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About criston

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  1. In my opinion, there's a few factors that you should include in your decision: 1) Academic center vs community site: do you enjoy working at a big academic site with lots of residents, CTU with potentially lots of overnight call? Or do you want to be in a site where it is mainly/only family medicine residents? 2) Location: do you have a preference which area you will be in for a good amount of time in the next two years? 3) Interest in certain rotations: some sites have a lot more OB that others (i.e. more rotations, their family medicine rotations are combined with OB call), s
  2. Consider applying only to McMaster first without having any science prereqs / taking only CARS on the MCAT. This is assuming that you'll do decently well on the CARS section. But one factor to consider - doing some of the science courses / doing some volunteer/work in the healthcare field can give you a somewhat better sense whether medicine might be the right fit for you! The world of business is quite different than healthcare/medicine. I made the same jump and it can be quite eye-opening!
  3. Hey - I also worked in law before getting into med school. I would agree it's a bit of change going back to school after having worked for some time. And as you're a solo practitioner, you could definitely continue working (maybe part-time hours) while you're in medical school - that's something I wish I did during pre-clerkship at least. It keeps things interesting and can be a good source of income! Perhaps you should consider applying, studying for the MCAT etc, and see how you feel about it during the process. The whole process will take at least a year - you could write the MCAT thi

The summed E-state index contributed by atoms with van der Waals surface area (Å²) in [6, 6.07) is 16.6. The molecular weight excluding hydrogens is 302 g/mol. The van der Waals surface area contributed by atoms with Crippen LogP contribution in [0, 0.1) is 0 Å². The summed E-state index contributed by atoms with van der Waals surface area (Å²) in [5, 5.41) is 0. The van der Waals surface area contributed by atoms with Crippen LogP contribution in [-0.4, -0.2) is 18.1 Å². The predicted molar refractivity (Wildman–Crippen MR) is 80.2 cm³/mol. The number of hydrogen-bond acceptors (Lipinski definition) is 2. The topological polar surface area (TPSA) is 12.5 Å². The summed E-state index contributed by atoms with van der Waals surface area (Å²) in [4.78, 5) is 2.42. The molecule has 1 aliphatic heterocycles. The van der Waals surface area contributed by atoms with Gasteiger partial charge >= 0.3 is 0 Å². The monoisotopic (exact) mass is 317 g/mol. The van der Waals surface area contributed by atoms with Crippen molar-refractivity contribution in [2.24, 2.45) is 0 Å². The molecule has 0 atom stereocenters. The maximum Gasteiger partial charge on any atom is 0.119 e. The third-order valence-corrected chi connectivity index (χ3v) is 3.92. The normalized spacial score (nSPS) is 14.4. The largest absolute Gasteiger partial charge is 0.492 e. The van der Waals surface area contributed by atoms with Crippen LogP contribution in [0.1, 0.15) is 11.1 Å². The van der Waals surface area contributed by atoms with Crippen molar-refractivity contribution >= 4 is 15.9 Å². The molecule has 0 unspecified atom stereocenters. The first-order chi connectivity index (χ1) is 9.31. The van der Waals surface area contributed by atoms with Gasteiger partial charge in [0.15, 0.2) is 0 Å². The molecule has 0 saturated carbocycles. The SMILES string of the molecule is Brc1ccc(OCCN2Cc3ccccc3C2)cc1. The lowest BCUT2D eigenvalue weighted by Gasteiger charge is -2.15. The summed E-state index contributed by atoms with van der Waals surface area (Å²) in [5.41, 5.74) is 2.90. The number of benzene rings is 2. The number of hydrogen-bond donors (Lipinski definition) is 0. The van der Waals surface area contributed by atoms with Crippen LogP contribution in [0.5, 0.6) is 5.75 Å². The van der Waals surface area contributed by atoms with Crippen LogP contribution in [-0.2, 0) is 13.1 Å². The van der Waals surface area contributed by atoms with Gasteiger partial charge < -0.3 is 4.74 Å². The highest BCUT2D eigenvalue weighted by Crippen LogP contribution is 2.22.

4. Would you say that it is a lot easier to book residency in community hospitals (as opposed to academic center), especially where there are not many residents?
  5. OP, are you in Ontario? Assuming you are, this website from Legal Aid Ontario can give you some ideas. Or maybe your university's legal aid clinic can give you some pointers. https://stepstojustice.ca/questions/housing-law/what-can-i-do-if-my-landlord-does-not-use-standard-lease-form - if your lease isn't on the standard Ontario lease form this might be helpful https://stepstojustice.ca/questions/housing-law/how-can-i-get-out-my-rental-agreement - some general Ontario legal information Hope this might help!
  6. Check the OSAP Aid Estimator to check what happens with and without getting married. Perhaps this would give you an idea!
  7. Lol just don't use your name and use a different phone number
  8. I've heard of many med students in the U.S. decide not to do a residency and to instead pursue non-clinical careers, for example in startups, consulting, and I-banking, that may or may not be related to healthcare. Does anyone have any experiences of themselves or classmates choosing not to apply for residency? I'm asking this because I'm a couple months into clerkship and haven't found the clinical years of medical school to be as enjoyable or as interesting as I had expected it to be. Many of my classmates feel the same way. I know it is still early, and I know that the "real practic